Sunday, April 30, 2006

Radnorshire News

Three lady members of the Llandrindod Golf Club were killed when the omnibus bringing them back from a match in Aberystwyth was in collision with a lorry between Rhayader and Llangurig. - June 25th 1936

The German contingent at the International Six Days Trial prize-giving ceremony at Llandrindod walked out when the German National Anthem was not played after the German Maico team collected their awards. The Czech and Dutch anthems had been played for their winners. - 25th September 1954

Judge Eifion Evans was banned for a year after being found guilty of driving while under the influence on the road between Llandrindod and Builth. - 14th November 1961

Schools in the neighbourhood were closed after a tiger, which escaped from a travelling menagerie about ten days previously, was spotted prowling the countryside between Builth and Llandrindod. The beast attacked a flock of sheep in the locality and also killed a number of sheepdogs. - 17th November 1900

Tuesday, April 25, 2006

Radnorshire Bardic Poems, 13

No 142 To Seek the Support of St David for Elfael

The archbishop over every tribe,
Your three tongues are swift;
Holy Dewi, of unignoble birth,
You are a wizard…….
Son of Sant, no wrathful child,
And grandson of Ceredig.
You were descended from Cunedda Wledig,
Wise, wealthy and good.
Your miracles for your people began
Even before you were born:
When Gildas came, he was able
To preach in every language,
Although he did not speak or write a word,
With holy Non there in his presence.
From the corn you drove the birds
To a house of the night greatly tamed,
And the warm spring of the black brook
You crossed through the true Jesus.
You ate, you did not take offence,
Dry white bread and poison;
Despite the wickedness of the poison,
Holy Dewi, you were not ill.
For their treachery you struck dead
Boea and his wife for their pains.
After this you movedUp to Llandewi Brefi;
Under your feet the One God caused
A fair hill to grow for eternity;
So that they could hear your ready sermon
In a true place, in Enlli
You came, my generous royal prop,
To Colfa and to Elfael.
You built with lead, two palaces,
Angel of a bishop, in Glasgwm,
A bishop’s palace for Wales and for her men,
For God and for those who pray.
To our lives you brought
Wine and nine kinds of expense.

Your tenants worship you,
Dewi and Christ, come you are needed.
It is proper that there should be no revenge
Like that in Elfael of the mead.
To your parishes, far Dewi,
To six more domains,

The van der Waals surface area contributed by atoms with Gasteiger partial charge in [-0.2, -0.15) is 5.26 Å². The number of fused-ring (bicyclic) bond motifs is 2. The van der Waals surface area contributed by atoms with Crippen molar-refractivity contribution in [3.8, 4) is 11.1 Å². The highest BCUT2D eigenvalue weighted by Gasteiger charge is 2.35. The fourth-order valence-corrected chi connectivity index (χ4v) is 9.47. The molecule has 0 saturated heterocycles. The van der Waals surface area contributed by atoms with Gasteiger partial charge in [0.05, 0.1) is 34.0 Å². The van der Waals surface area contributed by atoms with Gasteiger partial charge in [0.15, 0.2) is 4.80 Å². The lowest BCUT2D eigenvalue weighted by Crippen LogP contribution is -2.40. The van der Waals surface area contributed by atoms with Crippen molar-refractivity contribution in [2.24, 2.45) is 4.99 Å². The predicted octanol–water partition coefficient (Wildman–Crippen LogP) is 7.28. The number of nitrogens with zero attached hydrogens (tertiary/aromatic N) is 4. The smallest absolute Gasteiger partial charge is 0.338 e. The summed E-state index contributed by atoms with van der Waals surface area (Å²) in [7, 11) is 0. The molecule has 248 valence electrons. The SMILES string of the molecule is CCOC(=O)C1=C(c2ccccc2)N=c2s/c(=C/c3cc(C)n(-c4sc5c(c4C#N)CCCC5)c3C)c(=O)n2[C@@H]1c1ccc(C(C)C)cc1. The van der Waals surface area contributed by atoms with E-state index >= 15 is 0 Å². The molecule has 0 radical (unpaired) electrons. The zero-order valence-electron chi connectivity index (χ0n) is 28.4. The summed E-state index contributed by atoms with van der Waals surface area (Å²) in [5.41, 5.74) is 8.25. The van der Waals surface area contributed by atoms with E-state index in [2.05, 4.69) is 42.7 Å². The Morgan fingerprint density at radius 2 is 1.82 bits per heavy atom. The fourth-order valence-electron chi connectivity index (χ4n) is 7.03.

A great evil and pestilence has come,
God and his candle, between kinsfolk!
Dewi, eagle of the east,
Put them at Peace.
From the love of the ten lands that follow you,
Make Glasgwm hold a school,
Empower Elfael with good for two ages,
Mark Cregrina with your cross,
Enchant all of the fair, broad country,
And rule the land of Rhiwlen.
Cold to have, from most, only complaint,
A kindred full of poison.
Don’t allow it, Dewi, from your goodness,
This poison between those of one blood,
Nor any blood feud, nor enslaving temper,
Nor rekindled enmity.

The land of Elfael is generous,
It is your land, Dewi.Oh Dewi, guide the land
Until there be no more sickness or anger.

Sunday, April 23, 2006

Grand Prix Wives, 3

A few more Grand Prix wives from Motor Racing's dangerous years. A German girl Ricarda Hirtes was Mrs Peter Arundell, Jack Brabham's wife was Betty Beresford, Audrey Parkin was married to Trevor Taylor, while Mabel Dowson was Mrs Cliff Allison. One to finish, Margaret Harriss, the wife of Stuart Lewis Evans. More to come I'm sure.

Monday, April 17, 2006


Innes's son Jamie made his race debut at Lydden in 1990 - see the press cutting above. Now I don't have any magazines covering the 1990s and I don't particularly want to buy any (having spent far too much on other periods), so can anyone tell me if he raced again? If someone could supply further details of his racing career that would be very useful.

Jacqueline Evans de Lopez

It has been suggested that the Carrera Panamericana driver Jacqueline Evans de Lopez was Welsh. If this were true, then she would have to rank as one of the most colourful Welsh motorsport characters - even more colourful than her 1954 Porsche 356 (pictured model). Jacqueline Evans was an actress, often playing gringas in Spanish language Mexican films and soaps, a career spiced with the occasional Hollywood outing; she had a small role in the Costa-Gavras movie "Missing" for example. Jacqueline Evans is also remembered for her help in establishing and funding the archive of Mexican and foreign magazines and newspapers, "La Torre del Papel" in Mexico City. Jacqueline died in Acapulco in 1989.